Deep inside the Democrats’ latest “compromise” proposal on elections and campaign finance is a new cup of poison for free speech and fair campaigns.

Of course, the sponsors bragged that they dropped some controversial provisions. One such provision altered the Federal Election Commission (FEC), which polices campaign-finance laws, from a bipartisan agency to one with a partisan majority appointed by the president.

The bill, now dubbed the Freedom to Vote Act, abandons that direct attempt to give the president a partisan majority at the FEC. But it still abolishes the principle of bipartisan approval of enforcement actions. Even worse, it rigs court review of FEC decisions against defendants.

In a sign of the bill’s hostility to free speech, the measure also proposes doubling the statute of limitations for most violations of federal campaign-finance laws to 10 years. That’s longer than the statute of limitations for the crime of attempted assassination of a member of Congress.

The FEC was created nearly 50 years ago, in the wake of Watergate, to prevent the president from weaponizing campaign-finance laws against political opponents. The most important feature is the Commission’s bipartisan makeup — six commissioners, with no more than three from any one party. At least four commissioners must approve initiating investigations or finding violations, thus assuring some measure of bipartisan agreement that a law may have been violated.

Under the Democrats’ proposal, the FEC would keep the same structure, but scrap the bipartisan requirement for enforcement action. Instead, the Commission’s general counsel would take control of actions such as starting an investigation and declaring a violation. The counsel’s decision would prevail unless, within 30 days, four commissioners voted to overrule it.

In other words, it would take a bipartisan coalition of four commissioners to stop an investigation rather than launch one. It would also take four votes to declare that no violation occurred. The bipartisan requirement for finding a violation is removed, just as it was in the earlier bill.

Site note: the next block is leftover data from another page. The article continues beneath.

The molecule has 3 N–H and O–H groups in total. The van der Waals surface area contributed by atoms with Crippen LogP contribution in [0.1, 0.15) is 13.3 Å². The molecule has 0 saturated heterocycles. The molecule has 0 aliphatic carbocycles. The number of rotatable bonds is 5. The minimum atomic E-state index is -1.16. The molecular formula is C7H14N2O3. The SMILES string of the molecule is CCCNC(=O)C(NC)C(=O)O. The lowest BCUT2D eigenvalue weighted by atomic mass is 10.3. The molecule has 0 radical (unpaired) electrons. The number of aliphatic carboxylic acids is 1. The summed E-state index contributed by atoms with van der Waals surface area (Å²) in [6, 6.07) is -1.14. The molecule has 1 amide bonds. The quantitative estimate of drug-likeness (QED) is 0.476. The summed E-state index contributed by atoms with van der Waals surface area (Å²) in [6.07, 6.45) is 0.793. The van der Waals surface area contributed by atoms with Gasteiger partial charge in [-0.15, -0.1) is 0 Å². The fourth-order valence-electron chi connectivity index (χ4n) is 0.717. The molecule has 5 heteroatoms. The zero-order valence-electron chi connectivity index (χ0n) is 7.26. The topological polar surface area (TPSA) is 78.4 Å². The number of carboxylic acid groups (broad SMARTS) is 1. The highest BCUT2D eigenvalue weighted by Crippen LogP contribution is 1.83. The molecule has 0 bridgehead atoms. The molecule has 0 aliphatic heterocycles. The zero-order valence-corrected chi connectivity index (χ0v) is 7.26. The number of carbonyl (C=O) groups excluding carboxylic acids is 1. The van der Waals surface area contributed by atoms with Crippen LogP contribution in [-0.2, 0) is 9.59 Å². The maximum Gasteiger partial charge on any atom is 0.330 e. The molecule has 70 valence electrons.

It’s hard to think of the measure that would do more to undermine confidence in the fairness of our campaign-finance laws.




20 October, 2021

BBC ‘gagged me after I blew whistle on bullying’

A former BBC public relations manager says that she has been gagged by the corporation after raising concerns about bullying and harassment.

Una Carlin, who was the chief spokeswoman in Northern Ireland for 15 years, reached a £100,000 settlement with the BBC in February after she had sued the corporation in 2014 over grievances dating back a decade.

Carlin, who left the BBC in 2015, said that she had been bullied and harassed for asking whether recruitment practices were in line with employment laws in Northern Ireland. She signed her settlement after appealing to Tim Davie, the director-general, to draw a line under the feud, which she said had left her in financial ruin and damaged her mental health.


Top Berkeley physicist RESIGNS in protest at colleagues who refused to invite acclaimed scientist to speak there after his MIT speech was canceled over his criticism of George Floyd riots and pro-meritocracy views

A leading scientist has dramatically resigned from his post at Berkeley University in protest at his colleagues' refusal to invite a physicist to give a speech previously canceled by another college at the behest of a woke mob.  

David Romps was the director of Berkeley Atmospheric Sciences Center (BASC), in California.

He resigned Monday after Berkeley refused his request to invite Dorian Abbot to speak on campus, and said he would stand down by the end of the year, or when a replacement candidate for his current role was found. 

In the first of a series of tweets explaining his decision, Romps said: 'I am resigning as Director of the Berkeley Atmospheric Sciences Center (BASC). To reduce the odds of being mischaracterized, I want to explain my decision here...' 

Abbot, an associate professor at the University of Chicago's department of geophysical sciences, was due to deliver the prestigious Carlson lecture at MIT on 'new results in climate science'. But he found out that the October 21 lecture had been called off after protest at his views.

Abbot posted several videos on YouTube last year denouncing the rioting in Chicago that erupted in the wake of George Floyd's murder at the hands of Minneapolis cop Derek Chauvin.  

He also argued that students should be given the same opportunities and marked on their academic merit, rather than equity - equality of outcomes, a phrase whose use has become increasingly widespread. 

Romps, angered by Abbot being disinvited from MIT, suggested to his own university that they allow Abbot to deliver his lecture there instead.

Princeton University took the same step, and on Thursday Abbot will speak at the New Jersey institution's James Madison Program in American Ideals and Institutions.

But at Berkeley, Romps met resistance.

'I asked the BASC faculty if we might invite that scientist to speak to us in the coming months to hear the science talk he had prepared and, by extending the invitation now, reaffirm that BASC is a purely scientific organization, not a political one,' Romps explained on Twitter.

'In the ensuing discussion among the BASC faculty, it became unclear to me whether we could invite that scientist ever again, let alone now.